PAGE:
Sexism in workplace language, or two gals in a garage and John McCain

Sexism in workplace language, or two gals in a garage and John McCain July 28, 2017


I am, naturally, grateful that I still have health insurance this morning.  I got a kick out of this tweet someone pointed me to:

Screenshot 2017-07-28 17.03.56

There’s also a New Yorker cartoon, previously published but re-circulating in response to yesterday’s events, where a woman is sitting in a work meeting composed mostly of men, and has obviously just spoken. The chairman responds, “That’s an excellent suggestion, Miss Triggs. Perhaps one of the men here would like to make it.”

All of which makes this a good day to point you to a BBC article about the way we use language differently for men and women in the workplace.  (Why do I share so many BBC articles with you? Because I signed up for their weekly email “If You Only Read 6 Things This Week.” Not product placement here, just truth.)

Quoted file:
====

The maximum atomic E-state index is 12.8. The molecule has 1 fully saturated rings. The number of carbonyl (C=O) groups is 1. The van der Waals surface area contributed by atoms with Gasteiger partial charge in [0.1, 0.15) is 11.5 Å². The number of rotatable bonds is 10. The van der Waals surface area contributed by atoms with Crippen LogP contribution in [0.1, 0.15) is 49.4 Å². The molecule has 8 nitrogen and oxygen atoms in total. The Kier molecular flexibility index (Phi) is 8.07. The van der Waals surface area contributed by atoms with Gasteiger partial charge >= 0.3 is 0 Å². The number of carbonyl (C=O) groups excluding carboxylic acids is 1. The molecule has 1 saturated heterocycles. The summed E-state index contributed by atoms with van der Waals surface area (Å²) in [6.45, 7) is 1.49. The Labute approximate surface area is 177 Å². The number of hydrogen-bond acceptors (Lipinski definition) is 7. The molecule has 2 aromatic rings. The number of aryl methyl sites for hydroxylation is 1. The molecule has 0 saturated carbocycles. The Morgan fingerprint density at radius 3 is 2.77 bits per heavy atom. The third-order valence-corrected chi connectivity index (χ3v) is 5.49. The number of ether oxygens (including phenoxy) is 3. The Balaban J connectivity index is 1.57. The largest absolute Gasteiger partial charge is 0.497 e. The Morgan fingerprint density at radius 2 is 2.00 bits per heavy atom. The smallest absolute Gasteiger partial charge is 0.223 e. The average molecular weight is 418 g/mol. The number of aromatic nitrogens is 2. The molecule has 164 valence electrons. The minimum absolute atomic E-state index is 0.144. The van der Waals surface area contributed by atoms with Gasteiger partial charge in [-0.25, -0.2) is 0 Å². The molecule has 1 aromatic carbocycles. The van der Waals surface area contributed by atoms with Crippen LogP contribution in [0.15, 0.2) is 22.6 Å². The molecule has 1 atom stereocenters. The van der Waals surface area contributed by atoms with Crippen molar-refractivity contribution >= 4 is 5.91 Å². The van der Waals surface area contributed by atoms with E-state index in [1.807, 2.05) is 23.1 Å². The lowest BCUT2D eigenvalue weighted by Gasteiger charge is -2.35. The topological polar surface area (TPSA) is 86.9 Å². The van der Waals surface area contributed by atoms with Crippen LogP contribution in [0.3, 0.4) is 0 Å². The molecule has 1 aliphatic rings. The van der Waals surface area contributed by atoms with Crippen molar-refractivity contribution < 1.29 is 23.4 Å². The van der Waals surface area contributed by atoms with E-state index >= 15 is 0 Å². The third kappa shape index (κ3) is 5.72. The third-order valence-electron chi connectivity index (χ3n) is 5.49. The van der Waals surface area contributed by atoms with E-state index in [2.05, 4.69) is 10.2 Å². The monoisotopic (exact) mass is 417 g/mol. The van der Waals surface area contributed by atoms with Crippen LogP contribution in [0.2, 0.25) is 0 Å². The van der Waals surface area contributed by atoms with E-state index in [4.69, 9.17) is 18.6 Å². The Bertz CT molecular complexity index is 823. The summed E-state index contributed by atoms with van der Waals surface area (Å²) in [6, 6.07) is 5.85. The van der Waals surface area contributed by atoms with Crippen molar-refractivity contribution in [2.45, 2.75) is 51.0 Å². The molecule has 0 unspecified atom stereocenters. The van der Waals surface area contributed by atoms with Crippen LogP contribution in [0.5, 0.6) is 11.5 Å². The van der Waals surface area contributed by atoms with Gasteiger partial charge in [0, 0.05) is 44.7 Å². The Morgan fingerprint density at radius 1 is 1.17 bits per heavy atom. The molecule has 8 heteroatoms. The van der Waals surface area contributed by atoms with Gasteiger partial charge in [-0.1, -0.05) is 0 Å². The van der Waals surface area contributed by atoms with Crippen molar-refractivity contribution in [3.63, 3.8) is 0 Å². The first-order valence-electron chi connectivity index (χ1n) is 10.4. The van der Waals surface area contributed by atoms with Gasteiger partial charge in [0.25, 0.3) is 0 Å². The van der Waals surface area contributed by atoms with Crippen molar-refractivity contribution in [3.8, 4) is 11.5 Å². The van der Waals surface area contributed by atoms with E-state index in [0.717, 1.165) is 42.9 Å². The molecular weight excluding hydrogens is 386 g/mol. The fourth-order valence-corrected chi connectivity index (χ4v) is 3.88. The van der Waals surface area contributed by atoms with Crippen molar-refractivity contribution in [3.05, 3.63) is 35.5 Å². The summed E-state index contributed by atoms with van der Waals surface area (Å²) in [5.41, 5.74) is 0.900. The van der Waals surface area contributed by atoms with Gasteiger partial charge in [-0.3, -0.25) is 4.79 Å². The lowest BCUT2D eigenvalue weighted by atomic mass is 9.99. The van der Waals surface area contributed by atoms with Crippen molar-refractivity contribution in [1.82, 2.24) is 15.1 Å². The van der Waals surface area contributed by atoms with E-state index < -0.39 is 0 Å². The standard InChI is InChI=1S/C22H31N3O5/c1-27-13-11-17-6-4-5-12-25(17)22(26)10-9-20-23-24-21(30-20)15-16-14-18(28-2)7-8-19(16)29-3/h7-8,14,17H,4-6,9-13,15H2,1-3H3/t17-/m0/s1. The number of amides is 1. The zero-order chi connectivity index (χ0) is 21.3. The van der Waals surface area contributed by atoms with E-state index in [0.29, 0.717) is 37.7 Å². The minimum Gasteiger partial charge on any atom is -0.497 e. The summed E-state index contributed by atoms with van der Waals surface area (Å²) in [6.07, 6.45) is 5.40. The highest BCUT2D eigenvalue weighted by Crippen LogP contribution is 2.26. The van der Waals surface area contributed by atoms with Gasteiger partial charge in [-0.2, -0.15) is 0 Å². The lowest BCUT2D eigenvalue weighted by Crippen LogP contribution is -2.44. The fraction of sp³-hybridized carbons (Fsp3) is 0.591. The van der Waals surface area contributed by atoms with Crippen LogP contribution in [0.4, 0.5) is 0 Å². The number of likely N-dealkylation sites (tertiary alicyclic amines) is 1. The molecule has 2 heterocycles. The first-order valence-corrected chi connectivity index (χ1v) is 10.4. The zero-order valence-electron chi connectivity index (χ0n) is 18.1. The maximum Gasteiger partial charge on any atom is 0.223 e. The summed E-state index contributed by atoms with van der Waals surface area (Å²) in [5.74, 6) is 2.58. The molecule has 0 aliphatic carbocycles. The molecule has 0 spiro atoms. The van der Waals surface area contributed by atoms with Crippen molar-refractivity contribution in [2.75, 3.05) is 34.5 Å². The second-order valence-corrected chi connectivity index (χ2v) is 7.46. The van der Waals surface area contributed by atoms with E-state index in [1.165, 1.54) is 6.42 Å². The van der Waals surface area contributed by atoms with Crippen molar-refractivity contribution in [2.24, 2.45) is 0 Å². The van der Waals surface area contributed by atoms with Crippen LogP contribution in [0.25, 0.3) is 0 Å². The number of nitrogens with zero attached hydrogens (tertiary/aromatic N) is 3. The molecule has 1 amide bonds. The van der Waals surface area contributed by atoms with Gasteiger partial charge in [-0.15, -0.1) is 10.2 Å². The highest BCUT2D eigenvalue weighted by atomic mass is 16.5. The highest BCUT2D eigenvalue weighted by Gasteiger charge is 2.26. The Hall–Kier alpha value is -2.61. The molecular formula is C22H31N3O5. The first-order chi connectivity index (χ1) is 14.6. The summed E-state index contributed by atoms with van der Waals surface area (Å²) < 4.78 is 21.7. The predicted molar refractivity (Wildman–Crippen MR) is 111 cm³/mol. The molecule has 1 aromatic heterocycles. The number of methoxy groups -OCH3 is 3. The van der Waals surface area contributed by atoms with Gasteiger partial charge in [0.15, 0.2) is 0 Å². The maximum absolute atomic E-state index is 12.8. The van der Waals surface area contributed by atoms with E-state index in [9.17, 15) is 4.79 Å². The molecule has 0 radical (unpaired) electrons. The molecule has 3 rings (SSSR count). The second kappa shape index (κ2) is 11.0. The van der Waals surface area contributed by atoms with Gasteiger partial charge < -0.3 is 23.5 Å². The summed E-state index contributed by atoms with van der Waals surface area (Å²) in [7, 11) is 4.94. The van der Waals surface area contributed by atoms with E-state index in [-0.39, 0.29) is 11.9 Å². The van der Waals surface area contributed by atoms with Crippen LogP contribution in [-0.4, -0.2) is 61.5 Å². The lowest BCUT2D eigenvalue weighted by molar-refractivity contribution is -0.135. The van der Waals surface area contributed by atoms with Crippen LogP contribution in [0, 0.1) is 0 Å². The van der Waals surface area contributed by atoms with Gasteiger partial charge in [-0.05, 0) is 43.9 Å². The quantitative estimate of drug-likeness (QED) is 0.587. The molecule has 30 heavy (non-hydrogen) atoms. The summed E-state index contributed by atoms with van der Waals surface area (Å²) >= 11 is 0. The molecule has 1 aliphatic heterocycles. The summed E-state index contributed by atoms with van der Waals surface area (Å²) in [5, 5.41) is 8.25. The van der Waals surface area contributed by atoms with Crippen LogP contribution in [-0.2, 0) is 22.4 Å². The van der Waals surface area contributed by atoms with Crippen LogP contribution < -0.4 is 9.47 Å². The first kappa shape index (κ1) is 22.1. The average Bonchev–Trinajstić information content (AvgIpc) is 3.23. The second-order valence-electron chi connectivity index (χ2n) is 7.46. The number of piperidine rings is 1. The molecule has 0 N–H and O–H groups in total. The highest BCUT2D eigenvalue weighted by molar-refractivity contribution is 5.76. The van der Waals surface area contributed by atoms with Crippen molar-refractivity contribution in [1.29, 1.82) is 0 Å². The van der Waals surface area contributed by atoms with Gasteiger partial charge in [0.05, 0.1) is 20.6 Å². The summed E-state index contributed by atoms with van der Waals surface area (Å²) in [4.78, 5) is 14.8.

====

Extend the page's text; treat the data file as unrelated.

The reporter notes that while our workplaces don’t sound like Mad Men anymore, we do use language differently when talking about and to men and women. For example, men get more specific performance reviews and women more vague ones, except for comments to women on their communication style. There’s also a note about the terms we used to use for female “versions” of certain jobs and roles, including “cousiness, fornicatress, greengroceress, inventress, murdermongress, pythoness, and revengeress.” (Sorry. I said earlier this week I wasn’t going to turn this into a linguistics blog.) While we can all laugh at those now, the article asks us to consider the implication of modern terms like “guys in a garage.” (Do women ever launch startups? Linguistically, I mean?)

So: ACA repeal was defeated by two gals in a garage. Say their names: Lisa Murkowski and Susan Collins. And a guy who joined them at the last minute.

Image: Pexels.

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